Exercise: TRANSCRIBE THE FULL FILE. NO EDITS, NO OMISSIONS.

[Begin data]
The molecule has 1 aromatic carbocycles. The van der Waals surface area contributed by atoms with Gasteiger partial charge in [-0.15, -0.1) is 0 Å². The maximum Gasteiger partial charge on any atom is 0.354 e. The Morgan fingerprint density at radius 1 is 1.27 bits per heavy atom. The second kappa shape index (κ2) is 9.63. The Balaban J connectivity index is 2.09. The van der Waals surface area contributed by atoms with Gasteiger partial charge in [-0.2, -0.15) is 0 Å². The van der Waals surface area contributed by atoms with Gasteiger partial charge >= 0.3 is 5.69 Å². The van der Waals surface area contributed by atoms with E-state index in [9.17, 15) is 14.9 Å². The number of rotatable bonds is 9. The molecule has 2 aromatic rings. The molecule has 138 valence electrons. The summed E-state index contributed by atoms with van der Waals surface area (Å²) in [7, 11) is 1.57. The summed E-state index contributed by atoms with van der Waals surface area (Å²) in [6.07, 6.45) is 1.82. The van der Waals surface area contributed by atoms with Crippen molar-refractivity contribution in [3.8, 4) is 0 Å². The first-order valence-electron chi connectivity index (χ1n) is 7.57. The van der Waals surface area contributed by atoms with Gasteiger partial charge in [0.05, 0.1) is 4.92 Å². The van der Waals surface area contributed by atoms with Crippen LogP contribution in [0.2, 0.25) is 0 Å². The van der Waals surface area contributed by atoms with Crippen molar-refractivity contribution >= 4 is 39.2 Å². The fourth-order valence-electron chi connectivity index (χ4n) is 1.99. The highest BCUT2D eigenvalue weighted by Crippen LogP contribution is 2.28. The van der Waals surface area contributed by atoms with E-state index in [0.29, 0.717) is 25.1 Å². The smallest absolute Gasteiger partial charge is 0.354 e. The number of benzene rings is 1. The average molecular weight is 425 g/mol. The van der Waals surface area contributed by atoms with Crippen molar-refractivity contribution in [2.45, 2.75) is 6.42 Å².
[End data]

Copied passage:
The molecule has 1 aromatic carbocycles. The van der Waals surface area contributed by atoms with Gasteiger partial charge in [-0.15, -0.1) is 0 Å². The maximum Gasteiger partial charge on any atom is 0.354 e. The Morgan fingerprint density at radius 1 is 1.27 bits per heavy atom. The second kappa shape index (κ2) is 9.63. The Balaban J connectivity index is 2.09. The van der Waals surface area contributed by atoms with Gasteiger partial charge in [-0.2, -0.15) is 0 Å². The van der Waals surface area contributed by atoms with Gasteiger partial charge >= 0.3 is 5.69 Å². The van der Waals surface area contributed by atoms with E-state index in [9.17, 15) is 14.9 Å². The number of rotatable bonds is 9. The molecule has 2 aromatic rings. The molecule has 138 valence electrons. The summed E-state index contributed by atoms with van der Waals surface area (Å²) in [7, 11) is 1.57. The summed E-state index contributed by atoms with van der Waals surface area (Å²) in [6.07, 6.45) is 1.82. The van der Waals surface area contributed by atoms with Crippen molar-refractivity contribution in [3.8, 4) is 0 Å². The first-order valence-electron chi connectivity index (χ1n) is 7.57. The van der Waals surface area contributed by atoms with Gasteiger partial charge in [0.05, 0.1) is 4.92 Å². The van der Waals surface area contributed by atoms with Crippen LogP contribution in [0.2, 0.25) is 0 Å². The van der Waals surface area contributed by atoms with Crippen molar-refractivity contribution >= 4 is 39.2 Å². The fourth-order valence-electron chi connectivity index (χ4n) is 1.99. The highest BCUT2D eigenvalue weighted by Crippen LogP contribution is 2.28. The van der Waals surface area contributed by atoms with E-state index in [0.29, 0.717) is 25.1 Å². The smallest absolute Gasteiger partial charge is 0.354 e. The number of benzene rings is 1. The average molecular weight is 425 g/mol. The van der Waals surface area contributed by atoms with Crippen molar-refractivity contribution in [2.45, 2.75) is 6.42 Å².